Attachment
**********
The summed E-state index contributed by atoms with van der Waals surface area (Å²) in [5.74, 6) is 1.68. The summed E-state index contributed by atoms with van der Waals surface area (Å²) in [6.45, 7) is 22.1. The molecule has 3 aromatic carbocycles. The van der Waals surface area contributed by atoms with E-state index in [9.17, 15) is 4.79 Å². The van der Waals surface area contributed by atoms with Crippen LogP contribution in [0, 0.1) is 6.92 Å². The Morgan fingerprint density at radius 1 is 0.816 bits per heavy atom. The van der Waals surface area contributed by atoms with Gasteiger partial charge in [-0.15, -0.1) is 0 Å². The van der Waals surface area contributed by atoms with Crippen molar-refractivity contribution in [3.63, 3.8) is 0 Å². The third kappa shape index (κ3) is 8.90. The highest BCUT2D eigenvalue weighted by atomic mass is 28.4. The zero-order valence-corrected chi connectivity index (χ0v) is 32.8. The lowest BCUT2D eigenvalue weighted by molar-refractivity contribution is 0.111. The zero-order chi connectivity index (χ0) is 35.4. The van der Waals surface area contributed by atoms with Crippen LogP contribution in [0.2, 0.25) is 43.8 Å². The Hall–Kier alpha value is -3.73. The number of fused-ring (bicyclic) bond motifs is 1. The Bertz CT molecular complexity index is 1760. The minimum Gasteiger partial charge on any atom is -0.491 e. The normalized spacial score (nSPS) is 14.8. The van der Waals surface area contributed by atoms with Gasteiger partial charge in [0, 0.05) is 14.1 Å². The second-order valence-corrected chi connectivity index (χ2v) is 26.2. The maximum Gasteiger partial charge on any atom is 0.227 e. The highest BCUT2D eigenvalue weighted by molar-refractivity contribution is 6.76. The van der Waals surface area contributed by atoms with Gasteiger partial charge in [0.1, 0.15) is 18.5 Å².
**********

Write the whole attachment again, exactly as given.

The summed E-state index contributed by atoms with van der Waals surface area (Å²) in [5.74, 6) is 1.68. The summed E-state index contributed by atoms with van der Waals surface area (Å²) in [6.45, 7) is 22.1. The molecule has 3 aromatic carbocycles. The van der Waals surface area contributed by atoms with E-state index in [9.17, 15) is 4.79 Å². The van der Waals surface area contributed by atoms with Crippen LogP contribution in [0, 0.1) is 6.92 Å². The Morgan fingerprint density at radius 1 is 0.816 bits per heavy atom. The van der Waals surface area contributed by atoms with Gasteiger partial charge in [-0.15, -0.1) is 0 Å². The van der Waals surface area contributed by atoms with Crippen molar-refractivity contribution in [3.63, 3.8) is 0 Å². The third kappa shape index (κ3) is 8.90. The highest BCUT2D eigenvalue weighted by atomic mass is 28.4. The zero-order valence-corrected chi connectivity index (χ0v) is 32.8. The lowest BCUT2D eigenvalue weighted by molar-refractivity contribution is 0.111. The zero-order chi connectivity index (χ0) is 35.4. The van der Waals surface area contributed by atoms with Crippen LogP contribution in [0.2, 0.25) is 43.8 Å². The Hall–Kier alpha value is -3.73. The number of fused-ring (bicyclic) bond motifs is 1. The Bertz CT molecular complexity index is 1760. The minimum Gasteiger partial charge on any atom is -0.491 e. The normalized spacial score (nSPS) is 14.8. The van der Waals surface area contributed by atoms with Gasteiger partial charge in [0, 0.05) is 14.1 Å². The second-order valence-corrected chi connectivity index (χ2v) is 26.2. The maximum Gasteiger partial charge on any atom is 0.227 e. The highest BCUT2D eigenvalue weighted by molar-refractivity contribution is 6.76. The van der Waals surface area contributed by atoms with Gasteiger partial charge in [0.1, 0.15) is 18.5 Å².